December 3, 2023

Investment Banking

Let Your Investment Banking Do The Walking

Private equity firms hike junior pay by 30% to keep up with investment banks

Private equity firms have hiked pay by nearly 30% for juniors over the past year, as the buy-side faces pressure to keep pace with rapid pay inflation for investment banking analysts.

Investment professionals in Europe and Africa with up to two years’ experience in private equity were paid an average of €165,300 this year, according to new analysis by headhunters Heidrick & Struggles, up 16% on the previous year and 28% on 2020 when total compensation was €128,700.

Private equity firms typically hire junior staff from investment banks, poaching the best and brightest analysts from dealmaking teams after around two years.

But investment banks have hiked pay after a burnout crisis in the junior ranks over the past 18 months. Entry-level salaries for analysts in the UK have swelled from £50,000 at most large investment banks at the beginning of 2021 to £70,000 after at least two increases over that period.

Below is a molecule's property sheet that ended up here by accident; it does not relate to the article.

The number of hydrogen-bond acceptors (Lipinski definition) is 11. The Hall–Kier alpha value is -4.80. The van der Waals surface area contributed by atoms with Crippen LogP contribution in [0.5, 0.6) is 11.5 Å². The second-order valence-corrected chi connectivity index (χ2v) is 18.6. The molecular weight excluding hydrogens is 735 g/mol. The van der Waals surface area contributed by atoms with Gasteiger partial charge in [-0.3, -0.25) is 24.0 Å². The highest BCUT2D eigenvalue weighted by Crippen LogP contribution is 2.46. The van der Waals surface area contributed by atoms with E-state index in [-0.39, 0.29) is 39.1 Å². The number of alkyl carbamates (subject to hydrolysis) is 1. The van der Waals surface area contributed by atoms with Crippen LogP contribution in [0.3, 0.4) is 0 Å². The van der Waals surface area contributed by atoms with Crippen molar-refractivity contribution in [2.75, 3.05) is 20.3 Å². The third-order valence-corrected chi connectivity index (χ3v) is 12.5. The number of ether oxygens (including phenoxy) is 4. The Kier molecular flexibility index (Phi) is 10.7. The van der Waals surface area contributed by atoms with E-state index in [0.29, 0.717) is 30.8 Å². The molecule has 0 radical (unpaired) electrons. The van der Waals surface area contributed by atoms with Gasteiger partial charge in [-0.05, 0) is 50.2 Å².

Private equity firms have had to respond, according to Heidrick & Struggles.

“Cash compensation at the junior levels has been high, largely driven by the sources of talent for junior positions: as many private capital firms hire from investment banks, private capital firms are being forced to compete,” its report said.

Average base salaries for juniors in private equity were €97,960 in 2022, with bonuses at €69,6400, according to Heidrick & Struggles’ analysis, while 62% of respondents said they had increased salaries in 2022, compared with 38% a year earlier.

Investment banks have had to work harder to retain junior talent after a pandemic deal boom combined with remote working led to a surge in turnover. Juniors cracking under 100-hour weeks quit in droves last year, a trend that was thrust into the spotlight by a leaked presentation from a group of Goldman Sachs analysts outlining declining mental and physical health.

More recently, juniors have decided to stick with banking as exit options into technology and crypto have largely evaporated as those sectors have been struggling in the challenging economic climate. Banks have also started cutting junior jobs for the first time in years after bulking up on analysts and associates over the past year.

Similarly, the hiring boom in the UK private equity sector over the past 12 months has ebbed away, with recruiters saying that firms are becoming more cautious about taking on large numbers of analysts and associates.

From Financial News